[Date Prev][Date Next][Thread Prev][Thread Next][Date Index][Thread Index][Subject Index][Author Index]

Re: Meglania weighed only 1 tonne (long)

> New material discovered since Hecht (1975) indicates a size of
> approximately 1.5 times the largest specimens Hecht got to look at. As a
> linear extrapolation, that puts us in the 1.5 tonne region.

> Rich and Hall (1984) in Vertebrate Zoogeography and Evolution in
> Australasia detail how the reconstruction of Megalania was produced. This
> is the reconstruction tha Greg keeps refering to and it is 5.5 metres long,
> not 7 metres. Of interest, they note that many dimensions are not linear,
> but indicate that at a certain length, growth slowed and bulk took off. A
> similar situation as occurs in really big crocs. An 18 foot croc usually
> weighs half as much again as a 15 foot croc. Now, if the 5.5 metre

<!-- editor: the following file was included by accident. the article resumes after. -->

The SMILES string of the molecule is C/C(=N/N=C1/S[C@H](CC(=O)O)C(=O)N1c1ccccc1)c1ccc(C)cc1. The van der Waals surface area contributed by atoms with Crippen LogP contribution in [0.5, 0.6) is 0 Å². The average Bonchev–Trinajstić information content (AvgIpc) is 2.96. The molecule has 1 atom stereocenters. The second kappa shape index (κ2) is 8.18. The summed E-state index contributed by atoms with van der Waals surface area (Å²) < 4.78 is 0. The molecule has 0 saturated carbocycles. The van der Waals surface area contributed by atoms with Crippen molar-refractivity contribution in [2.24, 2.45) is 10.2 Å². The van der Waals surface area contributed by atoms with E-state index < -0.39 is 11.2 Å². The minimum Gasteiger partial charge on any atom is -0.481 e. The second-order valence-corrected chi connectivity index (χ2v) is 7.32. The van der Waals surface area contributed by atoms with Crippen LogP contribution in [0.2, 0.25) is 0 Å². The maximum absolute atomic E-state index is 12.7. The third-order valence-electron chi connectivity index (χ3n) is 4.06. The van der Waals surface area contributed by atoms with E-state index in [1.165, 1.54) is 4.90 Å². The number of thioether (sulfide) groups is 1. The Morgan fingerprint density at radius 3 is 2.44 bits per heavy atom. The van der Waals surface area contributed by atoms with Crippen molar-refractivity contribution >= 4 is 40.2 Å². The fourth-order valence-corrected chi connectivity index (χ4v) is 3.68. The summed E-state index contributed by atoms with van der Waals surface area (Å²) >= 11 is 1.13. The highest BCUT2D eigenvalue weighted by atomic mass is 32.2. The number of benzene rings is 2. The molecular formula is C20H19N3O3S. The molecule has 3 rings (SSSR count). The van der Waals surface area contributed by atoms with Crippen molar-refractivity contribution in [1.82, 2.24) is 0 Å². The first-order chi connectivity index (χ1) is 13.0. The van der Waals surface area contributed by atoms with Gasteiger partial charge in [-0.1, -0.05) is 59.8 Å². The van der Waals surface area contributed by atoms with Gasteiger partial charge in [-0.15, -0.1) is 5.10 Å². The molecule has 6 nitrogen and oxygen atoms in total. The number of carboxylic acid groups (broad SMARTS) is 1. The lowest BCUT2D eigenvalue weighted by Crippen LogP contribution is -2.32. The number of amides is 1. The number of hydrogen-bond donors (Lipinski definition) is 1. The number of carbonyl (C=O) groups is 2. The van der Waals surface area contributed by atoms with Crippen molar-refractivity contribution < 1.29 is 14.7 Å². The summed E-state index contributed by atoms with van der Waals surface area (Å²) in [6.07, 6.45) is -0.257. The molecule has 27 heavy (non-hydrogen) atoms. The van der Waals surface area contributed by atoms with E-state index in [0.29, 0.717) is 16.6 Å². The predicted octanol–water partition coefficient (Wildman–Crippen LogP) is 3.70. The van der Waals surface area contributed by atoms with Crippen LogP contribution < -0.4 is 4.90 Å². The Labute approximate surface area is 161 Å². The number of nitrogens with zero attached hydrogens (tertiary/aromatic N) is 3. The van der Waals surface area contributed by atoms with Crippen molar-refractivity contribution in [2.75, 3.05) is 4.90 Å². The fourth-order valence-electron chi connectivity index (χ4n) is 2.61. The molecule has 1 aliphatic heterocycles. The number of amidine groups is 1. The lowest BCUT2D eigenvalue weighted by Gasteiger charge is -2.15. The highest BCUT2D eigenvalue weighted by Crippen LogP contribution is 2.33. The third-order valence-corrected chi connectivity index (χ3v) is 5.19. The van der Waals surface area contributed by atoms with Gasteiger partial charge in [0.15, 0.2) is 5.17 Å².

> Megalania (based on Hecht's material) clocks in at 1 tonne, it is quite
> concievable that elements that are 1.5 times that size come from an
> individual of considerably greater mass, not a linear 1.5 tonnes, but
> something approaching 2 tonnes or more. Again, the material is fragmentary
> and the extrapolations are tentative, but the ball park figure is way in
> excess of 1 tonne as the upper limit for Megalania mass.
> pwillis@ozemail.com.au
        Mass varies with the volume of an animal, not the length.
Length is a single dimension. Volume has length, width and 
depth. So a one ton Megalania scaled up 1.5 times is not 1x1.5 but 1 ton x 
1.5 x 1.5 x 1.5 which comes out to roughly 3.4 times as big, assuming, of 
course, that it stays perfectly proportioned (which, of course, it won't).